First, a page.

Russian Railways countered a claim made earlier this week by Russian Post that the monopoly occasionally uncoupled rail cars containing mail, which along with the deficiencies in the work of other transportation companies was the cause of recent postal delivery delays.
The state-owned postal service also blamed airports for not having adequate facilities to process all the parcels.
Russian Railways, replying to the Russian Post accusations, said in a statement late Wednesday that its subsidiary, Federal Passenger Company, includes post train cars in its approved schedule in strict accordance with current laws.
The monopoly strives to increase the overall speed of passenger trains, the statement continued, and these efforts may limit the possibility to include luggage and mail cars in some of the trains due to the fact that they make less stops at minor stations.
But the railway monopoly says it fulfills its obligations, while Russian Post also blames the customs service for its recent problems.
The Federal Passenger Company will offer the postal service alternative routes of mail car delivery in such cases, Russian Railways said.
A scandal over the delayed mail broke out in April when media reported that 500 tons of mail had piled up at airports and customs.
Russian Post at the time accused customs officers of not being expeditious when handling incoming mail. The Federal Customs Service, in turn, blamed the mail company for not collecting inspected parcels.
At the end of May, the Prosecutor's office said it opened 13 cases against Russian Post for exceeding time limits for mail delivery, following an inspection of the service.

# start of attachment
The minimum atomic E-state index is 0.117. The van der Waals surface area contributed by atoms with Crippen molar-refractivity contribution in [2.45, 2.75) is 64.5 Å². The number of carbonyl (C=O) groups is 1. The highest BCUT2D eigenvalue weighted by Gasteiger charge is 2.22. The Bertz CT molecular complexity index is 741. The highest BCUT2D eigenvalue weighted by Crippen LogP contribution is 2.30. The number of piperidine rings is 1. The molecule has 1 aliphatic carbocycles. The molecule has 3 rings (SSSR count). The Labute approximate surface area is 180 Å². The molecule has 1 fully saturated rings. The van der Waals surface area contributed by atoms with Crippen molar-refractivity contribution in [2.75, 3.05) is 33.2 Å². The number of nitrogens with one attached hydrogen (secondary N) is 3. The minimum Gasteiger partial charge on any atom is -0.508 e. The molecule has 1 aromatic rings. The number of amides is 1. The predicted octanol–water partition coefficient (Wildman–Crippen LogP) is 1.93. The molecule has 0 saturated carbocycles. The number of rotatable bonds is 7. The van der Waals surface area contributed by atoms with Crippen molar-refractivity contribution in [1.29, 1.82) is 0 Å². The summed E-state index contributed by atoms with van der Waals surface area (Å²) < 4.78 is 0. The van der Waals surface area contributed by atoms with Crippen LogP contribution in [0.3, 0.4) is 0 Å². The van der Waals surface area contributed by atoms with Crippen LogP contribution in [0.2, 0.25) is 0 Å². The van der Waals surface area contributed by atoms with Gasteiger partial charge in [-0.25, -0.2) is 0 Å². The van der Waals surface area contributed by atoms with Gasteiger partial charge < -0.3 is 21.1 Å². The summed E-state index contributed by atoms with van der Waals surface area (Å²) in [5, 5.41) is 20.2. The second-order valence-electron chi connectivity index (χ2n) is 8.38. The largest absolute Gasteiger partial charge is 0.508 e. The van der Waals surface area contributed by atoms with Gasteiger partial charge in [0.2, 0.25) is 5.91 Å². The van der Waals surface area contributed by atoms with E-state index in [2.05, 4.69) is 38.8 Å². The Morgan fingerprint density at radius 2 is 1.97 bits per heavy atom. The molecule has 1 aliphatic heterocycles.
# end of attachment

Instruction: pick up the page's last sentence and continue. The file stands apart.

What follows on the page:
In April, the head of Russian Post, Alexander Kiselyov, was replaced by Dmitry Strashnov, who was previously in charge of mobile operator Tele 2 Russia.
According to experts, there are also other reasons why Russian Railways could be having trouble supplying services to Russian Post.
"The number of passenger trains is decreasing because Russian Railways is canceling some of them in the regions where there are few passengers and, therefore, the service is unprofitable," said Anatoly Fedorenko, a professor at the logistics faculty of Higher School of Economics national research institute.
He said that a hold-up of mail at the customs is also conceivable since that service's main task is to collect customs duty. In addition, there is a low level of automation at customs, which could contribute to the delays.
But although some problems do exist when mail is being processed at customs or is transported via rail or air, the main problem is within Russian Post itself, Fedorenko said.
"The internal logistics between the subsidiaries of Russian Post is managed poorly," he said. "They have decreased the number of branches, their salaries for the staff are low and it all contributes to the overall problem of mail delays."